Let’s go back in history. 5 years ago Doc Searls wrote about the World Live Web. At the time, social web was forming in the hands of bloggers, no social networks, micro-blogging or some such.
…we’ve been limited in our understanding of the Web, and of the Net, by the real estate metaphors we use to make sense of it: site, address, location, home, delivery… Even commons. Those are all necessary yet insufficient to a full understanding of what the Web is for.
Yes, the Web is a place. Sure. But what do we do there? Is it just a place to put up sites? A place where we store and forward messages and publications to each other? Or is it a place where life happens? Is it a place where we can truly live?
I find that our understanding of the web is still limited – we build platforms and silos instead of living of the distributed magic of the net.
I was happy with using social web to describe the blogosphere, wikis, feeds, tagging. And then social networking arrived… Proliferating silos each extracting their pound of flesh from their users in the form of profiles and activities that lock data into a platform or a format and cannot be exported or used elsewhere.
Last time I saw Doc was two weeks in Boston and we talked about Live Web again. Here is what he blogged about it recently:
The Live Web isn’t just built. It grows, adapts and changes. It’s an environment where we text and post and author and update and tweet and syndicate and subscribe and notify and feed and — and yell and fart and say wise things and set off alarms and keep each other scared, safe or both. It’s verbs to the Static Web’s nouns. It is, in a biological word that has since gone technical, generative.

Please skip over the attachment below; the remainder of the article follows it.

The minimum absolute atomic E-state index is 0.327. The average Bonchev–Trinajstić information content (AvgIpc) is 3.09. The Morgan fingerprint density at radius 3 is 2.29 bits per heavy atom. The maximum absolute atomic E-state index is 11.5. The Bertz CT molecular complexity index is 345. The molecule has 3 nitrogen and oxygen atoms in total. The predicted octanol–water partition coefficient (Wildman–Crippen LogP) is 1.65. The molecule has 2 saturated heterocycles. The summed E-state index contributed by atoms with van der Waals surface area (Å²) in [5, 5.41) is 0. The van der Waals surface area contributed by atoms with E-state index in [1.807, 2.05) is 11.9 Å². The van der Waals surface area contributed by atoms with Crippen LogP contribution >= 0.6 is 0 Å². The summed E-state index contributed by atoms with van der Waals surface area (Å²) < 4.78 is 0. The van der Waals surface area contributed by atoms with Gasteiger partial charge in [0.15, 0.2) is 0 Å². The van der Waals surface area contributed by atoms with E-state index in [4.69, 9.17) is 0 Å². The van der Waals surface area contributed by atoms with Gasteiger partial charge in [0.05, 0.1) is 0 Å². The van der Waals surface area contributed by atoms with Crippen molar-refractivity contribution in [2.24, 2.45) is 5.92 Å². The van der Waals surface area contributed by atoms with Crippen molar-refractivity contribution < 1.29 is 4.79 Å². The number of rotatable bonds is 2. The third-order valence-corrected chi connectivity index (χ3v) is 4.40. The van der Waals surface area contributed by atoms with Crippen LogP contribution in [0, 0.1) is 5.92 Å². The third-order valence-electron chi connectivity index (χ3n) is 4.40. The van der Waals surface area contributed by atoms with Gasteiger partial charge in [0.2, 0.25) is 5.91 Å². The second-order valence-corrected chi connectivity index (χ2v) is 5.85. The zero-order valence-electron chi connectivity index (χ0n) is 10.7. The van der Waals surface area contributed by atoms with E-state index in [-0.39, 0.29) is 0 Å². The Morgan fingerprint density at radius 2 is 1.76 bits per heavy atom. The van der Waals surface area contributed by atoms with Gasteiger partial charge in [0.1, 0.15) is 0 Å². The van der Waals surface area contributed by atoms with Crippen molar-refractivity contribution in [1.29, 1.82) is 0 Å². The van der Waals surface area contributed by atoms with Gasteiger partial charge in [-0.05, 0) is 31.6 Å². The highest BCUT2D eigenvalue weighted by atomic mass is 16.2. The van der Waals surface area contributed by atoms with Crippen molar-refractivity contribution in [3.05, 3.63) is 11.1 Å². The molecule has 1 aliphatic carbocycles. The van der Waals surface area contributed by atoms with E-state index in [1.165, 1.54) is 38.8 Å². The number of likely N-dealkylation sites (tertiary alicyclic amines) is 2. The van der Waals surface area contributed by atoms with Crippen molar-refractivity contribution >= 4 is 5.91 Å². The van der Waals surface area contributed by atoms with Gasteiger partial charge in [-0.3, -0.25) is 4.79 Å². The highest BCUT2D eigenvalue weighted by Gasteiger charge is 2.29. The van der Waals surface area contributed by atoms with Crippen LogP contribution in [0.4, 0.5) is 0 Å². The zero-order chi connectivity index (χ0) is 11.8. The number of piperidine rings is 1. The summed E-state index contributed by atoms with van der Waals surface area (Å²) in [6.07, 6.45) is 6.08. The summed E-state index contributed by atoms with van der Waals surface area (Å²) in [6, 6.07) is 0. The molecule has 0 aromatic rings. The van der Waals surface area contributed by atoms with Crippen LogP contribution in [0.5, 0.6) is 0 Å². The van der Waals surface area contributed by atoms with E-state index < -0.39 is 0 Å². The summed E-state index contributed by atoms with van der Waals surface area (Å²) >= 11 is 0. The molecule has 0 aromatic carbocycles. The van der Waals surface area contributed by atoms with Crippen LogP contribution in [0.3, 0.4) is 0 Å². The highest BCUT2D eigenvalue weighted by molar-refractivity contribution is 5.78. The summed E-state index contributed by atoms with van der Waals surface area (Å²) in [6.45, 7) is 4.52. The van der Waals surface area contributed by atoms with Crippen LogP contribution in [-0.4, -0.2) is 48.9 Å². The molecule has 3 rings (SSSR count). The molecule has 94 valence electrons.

I explained that the Mine! is and has always been predicated on the Live Web. It is where people can be at their most empowered. And it is the best place for tools that would help them bypass platforms and lock-ins. The first time I mentioned this to Doc (and others) was at one of the IIW events in December 2007. I am glad to say we have come a long way since…
One of the outcomes of the meeting was connecting with a couple of geeks/coders willing to sit down and help to translate the vision of VRM personal data space into technical specs and hopefully a prototype to demonstrate what we have been trying to describe since the VRM brainstorming session at IIW in Mountain View last December.
Together with Alec we were able to do that with VRM feeds based data sharing, but now we need to move onto the lightweight tools for personal data capture, analysis and management (working name u-spot and after discussions last night likely to change to MINE. )
And I hasten to add that “Mine!” has been a much better choice of a name than u-spot.